Source: Sherman Publications

A Veterans Day tale of two heroes

by CJ Carnacchio

November 16, 2011

They say that heroes walk among us every single day.

Well, the crowd attending the Oxford Middle School choirs’ 9th Annual Americana Concert (see color photos on Page 13) held Nov. 10 at the high school Fine Arts Center can certainly attest to that.

Not only did they get to hear the story of two local military heroes, they got the opportunity to see, meet and thank these astoundingly brave men.

Lake Orion resident James Hubbard and Oakland Township resident Randy Stetson received a standing ovation as they walked to the stage after Dr. Joseph Mastromatteo, the concert’s keynote speaker, told the stories of their heroic deeds and “courage under fire.”

Both Hubbard and Stetson are members of American Legion Post 108 and Veterans of Foreign Wars Post 334, both of which are based in Oxford.

Stetson fought with the U.S. Army in the Vietnam War from 1968-69.

One fateful day, Stetson and his squad found themselves pinned down by intense enemy gunfire. They radioed for tank support, but the armored calvary replied it wouldn’t be able to get there for 20 minutes.

“Randy realized his squad could not hold out for 20 minutes and something had to be done,” said Mastromatteo, a veteran of the Korean War and chairman of the Orion Veterans Memorial.

Three of his comrades were seriously wounded and now, it appeared there would be no hope of saving them.

With his father’s words – “always go the extra mile” – ringing in his ears, Stetson “went through the enemy gunfire three times to rescue his three wounded comrades.”

“He moved them to safety, then he successfully charged one of the enemy bunkers and destroyed it,” Mastromatteo told the crowd.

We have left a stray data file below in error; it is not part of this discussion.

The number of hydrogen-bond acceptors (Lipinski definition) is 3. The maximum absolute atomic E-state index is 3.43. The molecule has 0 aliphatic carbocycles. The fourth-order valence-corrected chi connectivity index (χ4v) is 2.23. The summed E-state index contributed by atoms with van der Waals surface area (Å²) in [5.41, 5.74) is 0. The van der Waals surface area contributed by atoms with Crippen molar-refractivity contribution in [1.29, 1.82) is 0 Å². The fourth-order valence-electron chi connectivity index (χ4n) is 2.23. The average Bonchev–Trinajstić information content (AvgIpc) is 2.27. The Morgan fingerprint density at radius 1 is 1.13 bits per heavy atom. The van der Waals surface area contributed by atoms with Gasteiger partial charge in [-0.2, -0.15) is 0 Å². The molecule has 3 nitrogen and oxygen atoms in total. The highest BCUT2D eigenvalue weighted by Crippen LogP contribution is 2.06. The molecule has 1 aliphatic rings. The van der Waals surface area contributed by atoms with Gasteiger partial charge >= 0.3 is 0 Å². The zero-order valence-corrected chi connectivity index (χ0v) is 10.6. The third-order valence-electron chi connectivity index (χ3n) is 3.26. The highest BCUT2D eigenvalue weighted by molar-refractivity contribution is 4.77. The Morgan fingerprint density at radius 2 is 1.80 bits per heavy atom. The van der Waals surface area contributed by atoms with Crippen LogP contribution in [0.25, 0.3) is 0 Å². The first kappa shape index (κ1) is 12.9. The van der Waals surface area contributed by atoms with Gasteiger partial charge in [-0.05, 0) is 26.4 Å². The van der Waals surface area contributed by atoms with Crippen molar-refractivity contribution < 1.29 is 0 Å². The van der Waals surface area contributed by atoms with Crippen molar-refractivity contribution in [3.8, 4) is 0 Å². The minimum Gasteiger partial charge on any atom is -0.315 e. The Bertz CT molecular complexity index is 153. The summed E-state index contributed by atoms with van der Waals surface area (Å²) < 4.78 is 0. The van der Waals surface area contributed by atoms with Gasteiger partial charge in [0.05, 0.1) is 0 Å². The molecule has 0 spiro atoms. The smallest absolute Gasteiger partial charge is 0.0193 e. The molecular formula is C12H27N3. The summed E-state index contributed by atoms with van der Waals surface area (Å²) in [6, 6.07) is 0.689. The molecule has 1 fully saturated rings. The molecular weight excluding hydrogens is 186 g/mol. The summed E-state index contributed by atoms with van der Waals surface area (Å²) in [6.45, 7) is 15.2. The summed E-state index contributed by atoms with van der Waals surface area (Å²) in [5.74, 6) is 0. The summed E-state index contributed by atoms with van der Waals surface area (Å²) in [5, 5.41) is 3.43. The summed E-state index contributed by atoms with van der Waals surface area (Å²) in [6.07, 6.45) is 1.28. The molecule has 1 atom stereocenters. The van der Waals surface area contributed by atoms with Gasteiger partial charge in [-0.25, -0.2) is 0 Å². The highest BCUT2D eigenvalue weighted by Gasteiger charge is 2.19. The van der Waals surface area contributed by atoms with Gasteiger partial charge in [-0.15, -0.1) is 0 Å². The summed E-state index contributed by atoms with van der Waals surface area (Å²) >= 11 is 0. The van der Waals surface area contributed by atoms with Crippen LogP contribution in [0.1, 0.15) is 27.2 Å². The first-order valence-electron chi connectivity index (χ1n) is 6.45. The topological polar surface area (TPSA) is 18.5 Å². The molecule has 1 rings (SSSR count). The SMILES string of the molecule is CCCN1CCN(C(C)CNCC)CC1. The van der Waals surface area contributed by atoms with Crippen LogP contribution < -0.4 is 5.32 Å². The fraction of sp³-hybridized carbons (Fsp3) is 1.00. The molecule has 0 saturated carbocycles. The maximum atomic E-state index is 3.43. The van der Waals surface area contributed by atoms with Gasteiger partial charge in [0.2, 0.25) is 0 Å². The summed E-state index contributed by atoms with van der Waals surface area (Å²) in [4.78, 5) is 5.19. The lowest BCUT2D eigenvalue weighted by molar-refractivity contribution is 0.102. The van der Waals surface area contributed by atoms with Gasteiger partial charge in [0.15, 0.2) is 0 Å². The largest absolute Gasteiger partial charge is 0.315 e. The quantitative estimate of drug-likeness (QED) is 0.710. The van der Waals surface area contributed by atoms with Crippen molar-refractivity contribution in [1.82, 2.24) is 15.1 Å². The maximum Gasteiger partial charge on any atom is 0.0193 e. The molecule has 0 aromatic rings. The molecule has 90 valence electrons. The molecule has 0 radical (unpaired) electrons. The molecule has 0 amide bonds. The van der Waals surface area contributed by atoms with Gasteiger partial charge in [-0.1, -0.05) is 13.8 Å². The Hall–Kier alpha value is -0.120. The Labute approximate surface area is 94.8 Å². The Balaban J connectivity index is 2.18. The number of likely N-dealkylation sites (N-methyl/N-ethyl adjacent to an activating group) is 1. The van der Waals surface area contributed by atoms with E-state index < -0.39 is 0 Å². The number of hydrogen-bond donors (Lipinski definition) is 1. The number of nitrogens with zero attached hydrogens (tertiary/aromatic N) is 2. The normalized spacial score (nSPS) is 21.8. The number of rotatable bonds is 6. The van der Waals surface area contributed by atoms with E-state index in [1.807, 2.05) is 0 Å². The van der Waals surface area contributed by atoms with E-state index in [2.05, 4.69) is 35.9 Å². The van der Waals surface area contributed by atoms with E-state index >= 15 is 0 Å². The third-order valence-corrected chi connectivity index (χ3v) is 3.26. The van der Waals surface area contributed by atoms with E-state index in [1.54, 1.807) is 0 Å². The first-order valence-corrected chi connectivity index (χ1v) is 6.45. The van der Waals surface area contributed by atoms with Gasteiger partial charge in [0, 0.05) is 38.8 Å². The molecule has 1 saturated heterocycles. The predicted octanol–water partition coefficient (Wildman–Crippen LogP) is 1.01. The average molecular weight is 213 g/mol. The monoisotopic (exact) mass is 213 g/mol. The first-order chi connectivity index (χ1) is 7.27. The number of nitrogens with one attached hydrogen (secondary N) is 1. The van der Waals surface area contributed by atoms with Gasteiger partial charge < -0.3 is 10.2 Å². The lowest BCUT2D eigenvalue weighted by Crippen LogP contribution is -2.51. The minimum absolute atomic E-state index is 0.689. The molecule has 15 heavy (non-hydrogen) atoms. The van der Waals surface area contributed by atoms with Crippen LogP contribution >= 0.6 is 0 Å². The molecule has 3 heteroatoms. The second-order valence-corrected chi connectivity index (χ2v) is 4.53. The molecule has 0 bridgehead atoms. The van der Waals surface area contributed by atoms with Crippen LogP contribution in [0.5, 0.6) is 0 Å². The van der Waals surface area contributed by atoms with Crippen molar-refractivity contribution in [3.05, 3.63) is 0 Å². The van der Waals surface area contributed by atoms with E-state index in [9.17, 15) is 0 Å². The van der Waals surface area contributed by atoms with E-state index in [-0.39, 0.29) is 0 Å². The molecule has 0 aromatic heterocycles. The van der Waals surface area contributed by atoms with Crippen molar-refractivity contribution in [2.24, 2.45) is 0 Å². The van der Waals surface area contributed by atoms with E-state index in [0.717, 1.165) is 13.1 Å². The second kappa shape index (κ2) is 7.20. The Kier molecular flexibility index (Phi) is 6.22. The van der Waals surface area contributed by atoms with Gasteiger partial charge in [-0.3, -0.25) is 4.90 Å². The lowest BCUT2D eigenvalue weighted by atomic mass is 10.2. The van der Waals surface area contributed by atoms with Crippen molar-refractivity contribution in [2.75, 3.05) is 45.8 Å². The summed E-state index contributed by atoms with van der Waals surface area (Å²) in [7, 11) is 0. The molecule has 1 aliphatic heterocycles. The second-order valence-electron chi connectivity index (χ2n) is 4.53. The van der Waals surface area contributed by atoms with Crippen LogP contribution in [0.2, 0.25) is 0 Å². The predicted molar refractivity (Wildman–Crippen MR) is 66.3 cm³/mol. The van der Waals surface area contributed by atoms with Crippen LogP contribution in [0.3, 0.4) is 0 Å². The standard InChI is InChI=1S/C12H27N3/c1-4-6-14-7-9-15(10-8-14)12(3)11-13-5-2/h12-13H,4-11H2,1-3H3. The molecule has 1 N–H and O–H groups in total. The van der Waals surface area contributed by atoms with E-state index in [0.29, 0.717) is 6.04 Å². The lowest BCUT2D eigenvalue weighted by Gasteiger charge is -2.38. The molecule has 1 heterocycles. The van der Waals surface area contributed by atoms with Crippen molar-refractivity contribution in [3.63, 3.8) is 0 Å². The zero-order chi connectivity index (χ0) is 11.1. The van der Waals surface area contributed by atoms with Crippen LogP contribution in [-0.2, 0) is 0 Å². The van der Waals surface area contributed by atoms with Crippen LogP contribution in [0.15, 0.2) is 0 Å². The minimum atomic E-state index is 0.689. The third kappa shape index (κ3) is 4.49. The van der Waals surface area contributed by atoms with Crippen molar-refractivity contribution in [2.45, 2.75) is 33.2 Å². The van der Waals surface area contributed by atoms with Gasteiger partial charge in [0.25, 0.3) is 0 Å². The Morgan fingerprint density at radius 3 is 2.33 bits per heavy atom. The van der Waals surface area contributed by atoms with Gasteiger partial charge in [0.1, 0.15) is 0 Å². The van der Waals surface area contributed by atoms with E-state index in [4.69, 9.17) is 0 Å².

As he was loading the first casualty onto a helicopter, the enemy opened fire and critically wounded him.

“Although wounded, he was able to free his comrade from the helicopter before it exploded,” Mastromatteo said.

It appeared there was no way out, but Stetson wasn’t ready to give up or go down without a fight.

His squad sergeant was unable to see due to temporary flash blindness, so Stetson told him “to take control of his weapon and Randy would be his eyes,” Mastromatteo said.

Just as they were aiming the weapon in the direction of the oncoming enemy, the tank unit arrived and saved them.

“Randy said timing was everything and God’s timing is always perfect,” Mastromatteo said. “He said at one time, he felt like his life was (like sand) slipping through an hourglass because he was losing so much blood along with hope. However, when he saw the red cross on the landing pad, he knew he would be able to get the help he needed.”

Mastromatteo said Stetson told him, “When a situation looks bleak and it seems there is no end in sight, be humble, be appreciative and remember there is always hope.”

The three soldiers Stetson rescued lived and for his courage under fire he was awarded the Silver Star and Purple Heart.

Mastromatteo then told the crowd the inspiring story of Hubbard, who also fought with the U.S. Army in Vietnam.

One fateful day, Hubbard and his team found themselves pinned down, facing an enemy force of superior numbers.

“With complete disregard for his own safety, Mastromatteo said Hubbard attacked the enemy and “delivered more fire power . . . so that his team members could reach safety.”

During the attack, Hubbard suffered multiple bullet and grenade wounds, yet he “held his ground and continued his aggressive attack.”

“Specialist Hubbard displayed the utmost personal courage under fire as he valiantly continued his attack,” Mastromatteo said.

Eventually, Hubbard and his team were able to pin the enemy down until the rest of their squad could move around and capture them.

For his heroism, Hubbard received the Silver Star and Purple Heart.

Thank you to both Stetson and Hubbard for your gallant service to this country. May your courage and example inspire future generations.